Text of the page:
My family gathers in exciting anticipation of Christmas. Tantalising turkey dinner punctuated with perfect presents. There’s 31 of us this year, including 4 of the 7 great-grandchildren, all celebrating with mum in our Gold Coast family home of 56 years. Beneath our feet, stirring to be noticed, are foundations of an earlier home with a peerage past including a connection to Ireland’s 1916 Rising of a century ago.
To me she was the reclusive cat lady next door, prowling her overgrown garden behind a high, dark fence. She was old and stooped, probably an alcoholic. When I was a toddler, Mrs Schuchard took my mother into her confidence and revealed a small hand gun and ancient scabbard normally kept in the bank vault. She was born Constance Rosamond Tattersall Philpott in 1901, her friends called her Bobbie. For 20 years her father was the associate of the Chief Justice of Queensland, and before that, a global travelling companion for sons of the English rich.
Bobbie grew up a privileged socialite, hosting parties in her family’s stately home “Ingestre”. When her mother passed away, the town-centre estate was subdivided, 3 of the blocks sold to my family, and the remaining 2 hosting a small cottage built for Mrs Schuchard in her quiet retirement. Her husband had been a decorated Australian officer in the First World War. He left her within a year or two of their marriage. She kept his name for the rest of her life none the less. Hand-made bricks and lost pennies in the garden of our family home are reminders of “Ingestre” to this day.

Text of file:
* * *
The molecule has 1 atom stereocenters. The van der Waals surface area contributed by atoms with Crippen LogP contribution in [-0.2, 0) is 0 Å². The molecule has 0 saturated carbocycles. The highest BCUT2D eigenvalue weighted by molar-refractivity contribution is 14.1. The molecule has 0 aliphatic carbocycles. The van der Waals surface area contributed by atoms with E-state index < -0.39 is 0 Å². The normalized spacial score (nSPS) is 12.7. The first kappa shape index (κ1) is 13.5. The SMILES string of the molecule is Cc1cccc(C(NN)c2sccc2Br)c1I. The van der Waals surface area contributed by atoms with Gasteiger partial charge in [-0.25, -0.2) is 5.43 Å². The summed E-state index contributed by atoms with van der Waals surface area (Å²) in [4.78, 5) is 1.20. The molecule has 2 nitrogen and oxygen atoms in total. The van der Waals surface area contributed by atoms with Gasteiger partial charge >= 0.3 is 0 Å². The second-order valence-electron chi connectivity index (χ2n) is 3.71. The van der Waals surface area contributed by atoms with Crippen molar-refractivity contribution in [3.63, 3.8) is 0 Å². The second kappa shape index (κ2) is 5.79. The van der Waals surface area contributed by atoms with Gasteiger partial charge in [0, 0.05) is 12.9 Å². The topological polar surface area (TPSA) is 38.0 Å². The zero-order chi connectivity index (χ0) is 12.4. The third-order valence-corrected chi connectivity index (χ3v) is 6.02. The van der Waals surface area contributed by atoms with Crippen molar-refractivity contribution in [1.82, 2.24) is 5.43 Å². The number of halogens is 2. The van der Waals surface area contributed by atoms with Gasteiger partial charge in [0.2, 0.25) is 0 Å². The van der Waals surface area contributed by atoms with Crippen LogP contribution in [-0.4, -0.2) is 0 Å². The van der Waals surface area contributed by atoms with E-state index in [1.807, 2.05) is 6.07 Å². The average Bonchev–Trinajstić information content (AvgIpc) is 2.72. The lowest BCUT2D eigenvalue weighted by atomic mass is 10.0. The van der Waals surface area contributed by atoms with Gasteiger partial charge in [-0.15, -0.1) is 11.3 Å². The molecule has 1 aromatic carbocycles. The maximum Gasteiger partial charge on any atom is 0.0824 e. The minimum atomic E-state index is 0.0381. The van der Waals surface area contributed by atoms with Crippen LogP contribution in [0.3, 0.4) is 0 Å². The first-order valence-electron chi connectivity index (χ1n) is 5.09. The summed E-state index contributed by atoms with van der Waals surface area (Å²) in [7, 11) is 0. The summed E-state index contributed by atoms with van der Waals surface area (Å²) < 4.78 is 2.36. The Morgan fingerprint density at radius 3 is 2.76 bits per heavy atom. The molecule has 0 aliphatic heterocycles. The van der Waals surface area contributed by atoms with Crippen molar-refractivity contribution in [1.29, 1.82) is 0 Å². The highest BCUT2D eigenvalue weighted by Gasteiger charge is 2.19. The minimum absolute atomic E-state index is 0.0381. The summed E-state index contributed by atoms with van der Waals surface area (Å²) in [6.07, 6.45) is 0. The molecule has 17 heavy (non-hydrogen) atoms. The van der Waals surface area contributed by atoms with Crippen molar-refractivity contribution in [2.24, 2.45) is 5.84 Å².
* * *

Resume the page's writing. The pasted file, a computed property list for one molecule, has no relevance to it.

Her grandfather served in Queensland’s First Parliament in 1860 in the Queensland Legislative Council. Her great-granduncle was William Wood, 1st Baron Hatherley, Gladstone’s first Liberal Lord Chancellor. He was a Lord Mayor of London, a role also filled by Bobbie’s great-great-grandfather Sir Matthew Wood, 1st Baronet.
A cousin of Bobbie’s was Field Marshall Sir Henry Evelyn Wood V.C. who served in the Crimean, Zulu, and First Boer wars, winning his Victoria Cross in the Indian Mutiny. But it’s another cousin who brings history close to home this year.
Kitty O’Shea’s (pictured) decade-long secret adultery with Irish independence leader Charles Stewart Parnell led to a widely publicized divorce and his political downfall. Katharine had acted as liaison between Parnell and Gladstone during negotiations for the First Irish Home Rule Bill. But the scandal played a major role in dooming Home Rule, leading to the 1916 Rising and the Irish Civil War itself. All this thanks to a cousin of the lady beneath my feet.
Mrs Schuchard passed away in 1976, the same year as Agatha Christie. She left up to 23 cats which, according to the terms of her will, were all euthanised. The old cat lady was a mystery, and today a great page-turner for Christmas.